My mom’s a teacher, so she got her vaccine pretty early on and my dad just got his second dose like a week ago, so I can finally do stuff with some of my friends. They’ve started the trials for the vaccine on kids my age, and a couple of my friends have participated, but I have asthma so I haven’t been able to — otherwise I would jump right on that. When we first went into lockdown in March last year, I did not leave my house at all. My parents didn’t want to risk it, so we were really careful. I think I’ve sat inside of a restaurant like four times since then.
I’m a cheerleader, and since I’m joining high school in the fall, I have to do a cheer camp this summer to prepare for the team. It’s really exciting because it’s at Texas A&M, so I’ll stay in the dorms with my friends. More than anything, it’s supposed to be a good bonding experience for the whole team — we haven’t been able to do events like that in so long. High schools from all around the area attend, and then at the end there’s a competition and the best team gets a blue ribbon. It’s a big tradition in the cheer world, so I’m so excited that they found ways to be safe instead of canceling it like so many other things.
This summer, I also might drive to San Diego with my parents and my brother and maybe check out some colleges there because that’s where my parents are from. I’ve been wanting to go for years, so this summer would be the perfect time. Overall, I’m really looking forward to being less stressed and more free, like I can do things without having to worry about school and grades or Covid as much.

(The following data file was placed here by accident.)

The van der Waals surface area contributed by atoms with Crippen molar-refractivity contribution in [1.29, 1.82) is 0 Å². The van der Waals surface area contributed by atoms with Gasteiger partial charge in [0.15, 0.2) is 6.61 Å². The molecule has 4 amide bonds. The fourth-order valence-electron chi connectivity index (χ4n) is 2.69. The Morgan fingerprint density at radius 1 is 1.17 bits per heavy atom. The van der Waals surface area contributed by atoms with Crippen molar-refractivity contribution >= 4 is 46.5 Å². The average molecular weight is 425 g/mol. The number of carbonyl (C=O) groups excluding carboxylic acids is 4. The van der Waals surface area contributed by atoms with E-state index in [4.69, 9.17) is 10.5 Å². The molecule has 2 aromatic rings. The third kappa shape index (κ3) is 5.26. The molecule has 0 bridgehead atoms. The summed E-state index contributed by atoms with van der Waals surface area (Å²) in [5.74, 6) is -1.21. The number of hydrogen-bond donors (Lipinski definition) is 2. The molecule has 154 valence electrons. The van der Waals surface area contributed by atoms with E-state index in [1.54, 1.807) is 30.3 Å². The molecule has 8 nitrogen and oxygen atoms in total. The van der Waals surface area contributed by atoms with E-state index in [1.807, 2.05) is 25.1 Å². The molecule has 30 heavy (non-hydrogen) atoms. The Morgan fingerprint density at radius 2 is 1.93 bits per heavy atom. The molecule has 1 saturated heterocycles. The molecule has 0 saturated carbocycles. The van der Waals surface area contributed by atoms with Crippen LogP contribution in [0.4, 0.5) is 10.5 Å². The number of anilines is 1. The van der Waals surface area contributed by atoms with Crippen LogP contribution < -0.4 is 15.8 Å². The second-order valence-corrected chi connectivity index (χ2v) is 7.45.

“I have a lot of plans to write short stories ... because I haven’t had time recently”
Lazuardi Choiri Imani, 17, Sumbawa, Indonesia
The environment in Sumbawa is very normal — too normal — because people don’t take Covid seriously enough. My family and I are still low on the priority list to get vaccinated, so it will still be a while for us. My neighbor, some of my family members, and my high school teacher have all gotten Covid. Some people wear masks but they don’t fear it enough and we go in and out of lockdown all the time.
In school, it’s very amusing because it happens often where we go to school for three days, and then the next three days we do online learning because of a new lockdown. I’ve sometimes woken up late and started preparing to leave the house until I remember that it’s an online learning day. But it’s also very tiring and frustrating especially because I have been preparing for my university entrance tests. So I’m excited for the summer when I will be done with high school and looking forward to becoming a freshman in the fall.
This summer, I have a lot of plans to write short stories because I have loved to write since I was in elementary school and I haven’t had time recently. I really like science fiction and I have a lot of ideas in mind. For example, I watch a lot of criminal shows like CSI and I’ve even written fanfiction about being on a crime show or an investigative team.